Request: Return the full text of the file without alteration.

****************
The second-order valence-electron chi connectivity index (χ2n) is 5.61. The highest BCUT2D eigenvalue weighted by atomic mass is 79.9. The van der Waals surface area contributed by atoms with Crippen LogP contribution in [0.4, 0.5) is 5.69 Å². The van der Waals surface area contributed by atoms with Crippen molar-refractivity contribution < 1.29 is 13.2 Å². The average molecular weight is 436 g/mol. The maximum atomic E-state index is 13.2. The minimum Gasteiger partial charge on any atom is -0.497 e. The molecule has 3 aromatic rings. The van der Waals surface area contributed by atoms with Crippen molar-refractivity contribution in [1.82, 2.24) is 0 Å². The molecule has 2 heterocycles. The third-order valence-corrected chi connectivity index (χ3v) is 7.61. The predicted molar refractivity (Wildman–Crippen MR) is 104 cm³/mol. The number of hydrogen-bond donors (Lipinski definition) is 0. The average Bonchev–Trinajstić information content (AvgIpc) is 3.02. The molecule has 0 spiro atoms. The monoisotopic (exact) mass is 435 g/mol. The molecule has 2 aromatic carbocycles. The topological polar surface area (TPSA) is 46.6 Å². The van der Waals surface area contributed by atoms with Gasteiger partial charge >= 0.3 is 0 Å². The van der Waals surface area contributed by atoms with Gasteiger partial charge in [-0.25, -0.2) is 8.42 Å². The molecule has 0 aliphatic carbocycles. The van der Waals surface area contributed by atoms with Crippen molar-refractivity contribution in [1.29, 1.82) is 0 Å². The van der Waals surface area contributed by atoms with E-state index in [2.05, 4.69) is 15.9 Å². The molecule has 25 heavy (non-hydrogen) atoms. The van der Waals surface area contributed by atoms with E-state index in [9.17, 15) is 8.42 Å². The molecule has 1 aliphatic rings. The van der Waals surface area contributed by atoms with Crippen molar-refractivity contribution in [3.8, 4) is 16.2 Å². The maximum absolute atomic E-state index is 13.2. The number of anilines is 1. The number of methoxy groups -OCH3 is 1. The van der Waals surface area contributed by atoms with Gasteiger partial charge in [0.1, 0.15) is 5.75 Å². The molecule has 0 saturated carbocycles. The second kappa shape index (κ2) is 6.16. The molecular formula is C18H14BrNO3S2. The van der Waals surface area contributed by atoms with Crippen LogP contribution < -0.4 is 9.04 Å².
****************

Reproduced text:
The second-order valence-electron chi connectivity index (χ2n) is 5.61. The highest BCUT2D eigenvalue weighted by atomic mass is 79.9. The van der Waals surface area contributed by atoms with Crippen LogP contribution in [0.4, 0.5) is 5.69 Å². The van der Waals surface area contributed by atoms with Crippen molar-refractivity contribution < 1.29 is 13.2 Å². The average molecular weight is 436 g/mol. The maximum atomic E-state index is 13.2. The minimum Gasteiger partial charge on any atom is -0.497 e. The molecule has 3 aromatic rings. The van der Waals surface area contributed by atoms with Crippen molar-refractivity contribution in [1.82, 2.24) is 0 Å². The molecule has 2 heterocycles. The third-order valence-corrected chi connectivity index (χ3v) is 7.61. The predicted molar refractivity (Wildman–Crippen MR) is 104 cm³/mol. The number of hydrogen-bond donors (Lipinski definition) is 0. The average Bonchev–Trinajstić information content (AvgIpc) is 3.02. The molecule has 0 spiro atoms. The monoisotopic (exact) mass is 435 g/mol. The molecule has 2 aromatic carbocycles. The topological polar surface area (TPSA) is 46.6 Å². The van der Waals surface area contributed by atoms with Gasteiger partial charge >= 0.3 is 0 Å². The van der Waals surface area contributed by atoms with Gasteiger partial charge in [-0.25, -0.2) is 8.42 Å². The molecule has 0 aliphatic carbocycles. The van der Waals surface area contributed by atoms with Crippen molar-refractivity contribution in [1.29, 1.82) is 0 Å². The van der Waals surface area contributed by atoms with E-state index in [2.05, 4.69) is 15.9 Å². The molecule has 25 heavy (non-hydrogen) atoms. The van der Waals surface area contributed by atoms with E-state index in [9.17, 15) is 8.42 Å². The molecule has 1 aliphatic rings. The van der Waals surface area contributed by atoms with Crippen molar-refractivity contribution in [3.8, 4) is 16.2 Å². The maximum absolute atomic E-state index is 13.2. The number of anilines is 1. The number of methoxy groups -OCH3 is 1. The van der Waals surface area contributed by atoms with Gasteiger partial charge in [0.1, 0.15) is 5.75 Å². The molecule has 0 saturated carbocycles. The second kappa shape index (κ2) is 6.16. The molecular formula is C18H14BrNO3S2. The van der Waals surface area contributed by atoms with Crippen LogP contribution < -0.4 is 9.04 Å².